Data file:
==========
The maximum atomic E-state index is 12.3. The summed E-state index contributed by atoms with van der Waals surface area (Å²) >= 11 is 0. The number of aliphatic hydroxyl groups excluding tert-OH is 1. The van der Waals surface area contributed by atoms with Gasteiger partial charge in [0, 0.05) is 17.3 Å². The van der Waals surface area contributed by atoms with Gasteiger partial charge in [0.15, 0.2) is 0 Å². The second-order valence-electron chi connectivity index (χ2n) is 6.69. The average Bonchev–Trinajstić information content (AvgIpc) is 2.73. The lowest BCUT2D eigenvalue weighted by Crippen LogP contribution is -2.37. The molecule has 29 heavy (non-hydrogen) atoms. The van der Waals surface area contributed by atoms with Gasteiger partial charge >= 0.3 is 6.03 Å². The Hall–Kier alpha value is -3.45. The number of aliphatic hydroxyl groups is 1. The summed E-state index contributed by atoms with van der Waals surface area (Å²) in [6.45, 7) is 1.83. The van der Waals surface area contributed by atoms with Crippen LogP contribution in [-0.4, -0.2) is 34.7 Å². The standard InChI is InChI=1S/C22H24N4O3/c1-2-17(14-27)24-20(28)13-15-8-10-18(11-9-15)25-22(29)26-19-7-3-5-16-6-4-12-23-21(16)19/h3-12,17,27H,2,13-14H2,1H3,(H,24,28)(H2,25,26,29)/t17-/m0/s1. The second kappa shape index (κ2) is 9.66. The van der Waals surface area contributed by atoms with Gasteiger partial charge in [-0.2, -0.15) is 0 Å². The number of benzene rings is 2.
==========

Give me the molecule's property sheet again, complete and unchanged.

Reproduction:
The maximum atomic E-state index is 12.3. The summed E-state index contributed by atoms with van der Waals surface area (Å²) >= 11 is 0. The number of aliphatic hydroxyl groups excluding tert-OH is 1. The van der Waals surface area contributed by atoms with Gasteiger partial charge in [0, 0.05) is 17.3 Å². The van der Waals surface area contributed by atoms with Gasteiger partial charge in [0.15, 0.2) is 0 Å². The second-order valence-electron chi connectivity index (χ2n) is 6.69. The average Bonchev–Trinajstić information content (AvgIpc) is 2.73. The lowest BCUT2D eigenvalue weighted by Crippen LogP contribution is -2.37. The molecule has 29 heavy (non-hydrogen) atoms. The van der Waals surface area contributed by atoms with Gasteiger partial charge >= 0.3 is 6.03 Å². The Hall–Kier alpha value is -3.45. The number of aliphatic hydroxyl groups is 1. The summed E-state index contributed by atoms with van der Waals surface area (Å²) in [6.45, 7) is 1.83. The van der Waals surface area contributed by atoms with Crippen LogP contribution in [-0.4, -0.2) is 34.7 Å². The standard InChI is InChI=1S/C22H24N4O3/c1-2-17(14-27)24-20(28)13-15-8-10-18(11-9-15)25-22(29)26-19-7-3-5-16-6-4-12-23-21(16)19/h3-12,17,27H,2,13-14H2,1H3,(H,24,28)(H2,25,26,29)/t17-/m0/s1. The second kappa shape index (κ2) is 9.66. The van der Waals surface area contributed by atoms with Gasteiger partial charge in [-0.2, -0.15) is 0 Å². The number of benzene rings is 2.